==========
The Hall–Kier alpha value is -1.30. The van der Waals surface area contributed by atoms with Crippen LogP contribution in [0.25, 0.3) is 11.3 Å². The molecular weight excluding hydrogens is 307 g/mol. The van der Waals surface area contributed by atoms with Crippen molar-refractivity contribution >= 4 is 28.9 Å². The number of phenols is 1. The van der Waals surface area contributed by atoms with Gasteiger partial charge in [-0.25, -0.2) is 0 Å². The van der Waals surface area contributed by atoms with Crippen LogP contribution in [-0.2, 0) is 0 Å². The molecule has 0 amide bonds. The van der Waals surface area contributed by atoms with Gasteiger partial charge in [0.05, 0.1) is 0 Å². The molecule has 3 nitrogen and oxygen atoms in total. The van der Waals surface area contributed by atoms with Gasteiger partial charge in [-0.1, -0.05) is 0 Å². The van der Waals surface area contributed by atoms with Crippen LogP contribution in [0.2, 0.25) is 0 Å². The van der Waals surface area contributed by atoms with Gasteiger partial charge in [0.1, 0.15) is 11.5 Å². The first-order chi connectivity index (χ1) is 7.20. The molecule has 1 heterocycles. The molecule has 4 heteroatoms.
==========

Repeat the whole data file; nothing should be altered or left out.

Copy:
The Hall–Kier alpha value is -1.30. The van der Waals surface area contributed by atoms with Crippen LogP contribution in [0.25, 0.3) is 11.3 Å². The molecular weight excluding hydrogens is 307 g/mol. The van der Waals surface area contributed by atoms with Crippen molar-refractivity contribution >= 4 is 28.9 Å². The number of phenols is 1. The van der Waals surface area contributed by atoms with Gasteiger partial charge in [-0.25, -0.2) is 0 Å². The van der Waals surface area contributed by atoms with Crippen LogP contribution in [-0.2, 0) is 0 Å². The molecule has 0 amide bonds. The van der Waals surface area contributed by atoms with Gasteiger partial charge in [0.05, 0.1) is 0 Å². The molecule has 3 nitrogen and oxygen atoms in total. The van der Waals surface area contributed by atoms with Gasteiger partial charge in [-0.1, -0.05) is 0 Å². The van der Waals surface area contributed by atoms with Crippen LogP contribution in [0.2, 0.25) is 0 Å². The van der Waals surface area contributed by atoms with Gasteiger partial charge in [0.1, 0.15) is 11.5 Å². The first-order chi connectivity index (χ1) is 7.20. The molecule has 1 heterocycles. The molecule has 4 heteroatoms.